To inform member states’ questions, we draw your attention to the updated analysis provided by Hungarian independent civil society experts listed in the Annex.
In view of the discussion with the Commission, we wish to highlight the following:
- Despite relatively comprehensive changes to the justice system presented last May by the Hungarian government, the independence of the judiciary is yet to be restored. Without additional legal provisions and a track record of implementation, it is premature to consider that the changes meet the standards for establishing an independent judiciary demanded by the three procedures: Article 7 TEU, CPR and RFF. Questioning the delivery of judiciary reforms is particularly critical as the Commission is currently assessing progress in the context of the CPR conditionality.
- The changes to the judiciary stand out as the only step taken by the Hungarian government in response to the multiple concerns and rulings issued on rule of law and human rights by European institutions, governments, and courts. The government has adamantly resisted action in other critical areas, including corruption, and has outright refused to address issues concerning the rights of LGBTQ+ individuals and migrants. In this context, it is particularly important to challenge the Hungarian government’s rejection of EU Court of Justice (CJEU) judgements and demand their implementation as an essential prerequisite for any positive assessment by the EU.
- We particularly draw your attention to the fact that neither the 2018 Stop Soros Law that unduly criminalizes NGOs and assistance to asylum seekers, nor the Hungarian legislation on asylum have been repealed despite rulings by the CJEU that they run contrary to EU law. Instead, recent statements by the government – including its announcement of a new “defence of sovereignty” bill that could be used “against left-wing journalists, pseudo-NGOs and dollar politicians” as stated by the leader of Hungary’s Fidesz governing party – point towards an intensification of harassment of independent civil society, and openly reject compliance with the EU’s common asylum policy. Similarly, the Hungarian government is doubling down in its opposition to the EU’s stance on its so-called “Child Protection Act” as exemplified by the most recent dismissal of the director of the National Museum after he failed to enforce a ban on children and adolescents visiting a World Press Photo exhibition featuring LGBTIQ+ content. This law is currently being challenged before the CJEU by the Commission, supported by the Parliament and sixteen member states for violating Article 2 TEU values.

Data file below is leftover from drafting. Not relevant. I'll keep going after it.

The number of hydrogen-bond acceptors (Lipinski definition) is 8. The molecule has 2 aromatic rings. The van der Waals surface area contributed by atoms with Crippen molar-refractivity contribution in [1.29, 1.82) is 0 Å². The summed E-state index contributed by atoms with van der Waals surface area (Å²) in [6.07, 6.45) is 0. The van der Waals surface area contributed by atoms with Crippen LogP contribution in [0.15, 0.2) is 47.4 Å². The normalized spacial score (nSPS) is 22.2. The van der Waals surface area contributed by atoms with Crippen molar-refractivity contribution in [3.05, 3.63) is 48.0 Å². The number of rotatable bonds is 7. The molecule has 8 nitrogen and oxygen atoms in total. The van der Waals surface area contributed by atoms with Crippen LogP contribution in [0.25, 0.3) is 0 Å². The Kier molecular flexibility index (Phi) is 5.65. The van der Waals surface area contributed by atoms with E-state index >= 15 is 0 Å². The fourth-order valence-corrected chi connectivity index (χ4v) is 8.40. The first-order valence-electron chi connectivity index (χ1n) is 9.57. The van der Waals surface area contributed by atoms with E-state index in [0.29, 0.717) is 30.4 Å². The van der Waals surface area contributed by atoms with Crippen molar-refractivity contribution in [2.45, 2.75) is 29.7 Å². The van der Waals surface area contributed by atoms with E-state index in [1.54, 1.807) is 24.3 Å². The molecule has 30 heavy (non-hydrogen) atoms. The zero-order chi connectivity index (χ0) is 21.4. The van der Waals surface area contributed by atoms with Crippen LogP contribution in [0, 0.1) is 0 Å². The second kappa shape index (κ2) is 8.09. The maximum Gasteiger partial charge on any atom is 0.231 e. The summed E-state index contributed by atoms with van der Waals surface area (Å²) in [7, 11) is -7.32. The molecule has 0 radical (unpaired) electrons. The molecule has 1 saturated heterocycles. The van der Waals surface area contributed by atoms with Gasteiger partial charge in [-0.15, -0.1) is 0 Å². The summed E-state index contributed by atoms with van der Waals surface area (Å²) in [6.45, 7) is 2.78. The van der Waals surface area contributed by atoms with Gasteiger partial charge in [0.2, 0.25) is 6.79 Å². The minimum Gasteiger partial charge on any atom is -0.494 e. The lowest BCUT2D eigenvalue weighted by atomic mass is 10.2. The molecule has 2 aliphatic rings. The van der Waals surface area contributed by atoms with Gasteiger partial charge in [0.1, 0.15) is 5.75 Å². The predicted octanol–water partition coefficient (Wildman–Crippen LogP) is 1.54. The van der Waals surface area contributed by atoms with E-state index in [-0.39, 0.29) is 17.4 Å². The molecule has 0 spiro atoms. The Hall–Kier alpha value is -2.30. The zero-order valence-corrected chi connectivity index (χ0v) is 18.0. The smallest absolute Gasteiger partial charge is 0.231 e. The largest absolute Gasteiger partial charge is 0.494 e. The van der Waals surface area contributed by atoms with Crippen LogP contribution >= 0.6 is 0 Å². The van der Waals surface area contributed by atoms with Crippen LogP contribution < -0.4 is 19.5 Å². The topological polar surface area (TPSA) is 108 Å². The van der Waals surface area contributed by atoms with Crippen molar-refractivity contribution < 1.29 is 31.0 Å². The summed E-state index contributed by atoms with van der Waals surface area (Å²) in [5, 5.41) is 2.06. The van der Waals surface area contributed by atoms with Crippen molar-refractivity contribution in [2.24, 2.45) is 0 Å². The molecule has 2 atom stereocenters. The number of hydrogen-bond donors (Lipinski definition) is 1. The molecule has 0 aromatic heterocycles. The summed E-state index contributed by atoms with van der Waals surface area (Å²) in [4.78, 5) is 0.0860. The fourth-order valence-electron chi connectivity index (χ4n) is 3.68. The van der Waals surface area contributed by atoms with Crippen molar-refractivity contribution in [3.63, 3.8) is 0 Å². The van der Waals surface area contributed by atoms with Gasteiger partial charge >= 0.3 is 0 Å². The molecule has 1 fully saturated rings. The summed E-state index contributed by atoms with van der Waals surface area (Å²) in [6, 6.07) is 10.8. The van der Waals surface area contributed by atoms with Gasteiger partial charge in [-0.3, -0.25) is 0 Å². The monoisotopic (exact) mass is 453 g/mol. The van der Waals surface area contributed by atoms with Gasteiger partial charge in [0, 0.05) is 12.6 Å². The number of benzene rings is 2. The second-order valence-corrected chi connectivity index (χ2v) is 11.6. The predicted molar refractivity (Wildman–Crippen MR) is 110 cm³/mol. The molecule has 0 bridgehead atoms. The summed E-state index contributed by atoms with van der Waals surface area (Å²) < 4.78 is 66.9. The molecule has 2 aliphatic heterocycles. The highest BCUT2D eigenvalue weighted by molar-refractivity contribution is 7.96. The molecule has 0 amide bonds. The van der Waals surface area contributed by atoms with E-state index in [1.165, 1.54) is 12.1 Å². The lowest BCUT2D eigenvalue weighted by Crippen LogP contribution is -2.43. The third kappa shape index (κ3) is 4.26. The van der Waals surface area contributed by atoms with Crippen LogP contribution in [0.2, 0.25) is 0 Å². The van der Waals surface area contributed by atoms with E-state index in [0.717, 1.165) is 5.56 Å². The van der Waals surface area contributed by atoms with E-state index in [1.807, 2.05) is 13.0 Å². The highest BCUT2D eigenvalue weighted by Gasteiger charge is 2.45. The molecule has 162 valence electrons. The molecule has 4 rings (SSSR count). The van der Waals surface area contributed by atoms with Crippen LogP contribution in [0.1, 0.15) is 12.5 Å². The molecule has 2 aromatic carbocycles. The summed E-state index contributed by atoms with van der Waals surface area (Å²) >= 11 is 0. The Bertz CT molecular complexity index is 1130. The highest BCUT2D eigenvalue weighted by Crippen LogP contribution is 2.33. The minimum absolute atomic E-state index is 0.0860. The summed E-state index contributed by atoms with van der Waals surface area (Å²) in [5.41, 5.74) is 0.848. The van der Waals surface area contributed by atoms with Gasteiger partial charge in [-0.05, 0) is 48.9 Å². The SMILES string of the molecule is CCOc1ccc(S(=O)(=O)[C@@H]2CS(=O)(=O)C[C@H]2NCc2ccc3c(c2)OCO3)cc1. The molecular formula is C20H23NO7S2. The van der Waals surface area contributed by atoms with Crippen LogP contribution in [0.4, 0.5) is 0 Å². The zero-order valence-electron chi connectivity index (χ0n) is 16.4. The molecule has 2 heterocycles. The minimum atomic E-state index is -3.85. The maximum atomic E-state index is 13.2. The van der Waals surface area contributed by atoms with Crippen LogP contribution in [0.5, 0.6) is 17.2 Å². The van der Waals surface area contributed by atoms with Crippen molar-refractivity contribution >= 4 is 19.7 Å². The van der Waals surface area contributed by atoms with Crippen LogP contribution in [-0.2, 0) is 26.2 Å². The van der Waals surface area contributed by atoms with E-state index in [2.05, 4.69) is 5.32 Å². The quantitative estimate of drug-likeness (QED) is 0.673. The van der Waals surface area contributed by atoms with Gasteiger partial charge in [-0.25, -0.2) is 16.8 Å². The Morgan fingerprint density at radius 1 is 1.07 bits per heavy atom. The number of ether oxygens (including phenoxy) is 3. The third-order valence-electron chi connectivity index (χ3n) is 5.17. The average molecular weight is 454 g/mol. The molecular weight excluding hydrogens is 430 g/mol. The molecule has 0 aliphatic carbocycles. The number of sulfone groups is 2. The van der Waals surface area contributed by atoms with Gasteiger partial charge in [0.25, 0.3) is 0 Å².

Our organisations reiterate our longstanding call for the Council to make full use of the Article 7.1 TEU procedure to hold the Hungarian government to account for violating EU values and to affirm by a vote its stance in defence of Article 2 TEU.
In this phase of political transition, it is critical to continue monitoring the situation of rule of law, fundamental rights and democracy in Poland. We call on you to keep the Article 7 procedure active, as well as other rule of law related procedures, until the government in charge delivers real changes in law and practice.
Human Rights Watch
International Commission of Jurists
International Federation of Human Rights
Open Society Foundations
Reporters Without Borders
Transparency International EU
- Hungarian Helsinki Committee, 2 November 2023: “Hungary: No true commitment to restoring the rule of law”
- Hungarian Helsinki Committee, 31 October 2023: “Fundamental deficiencies of the Hungarian judicial reform”
- Háttér Society and Amnesty International Hungary briefing, November 2023: “Hungary: continued backsliding on LGBTQI rights”
- K-Monitor, October 2023: “A year of missed opportunities: Assessment of the implementation of the anti-corruption commitment”
- Hungarian Civil Liberties Union, “The lack of independent control over secret state surveillance – the use of Pegasus in Hungary”
- Amnesty International, “Hungary: The government must provide a meaningful response to the Pegasus scandal”
- Joint civil society submission, May 2023, “Selected recommendations for Hungary in the Article 7(1) TEU procedure”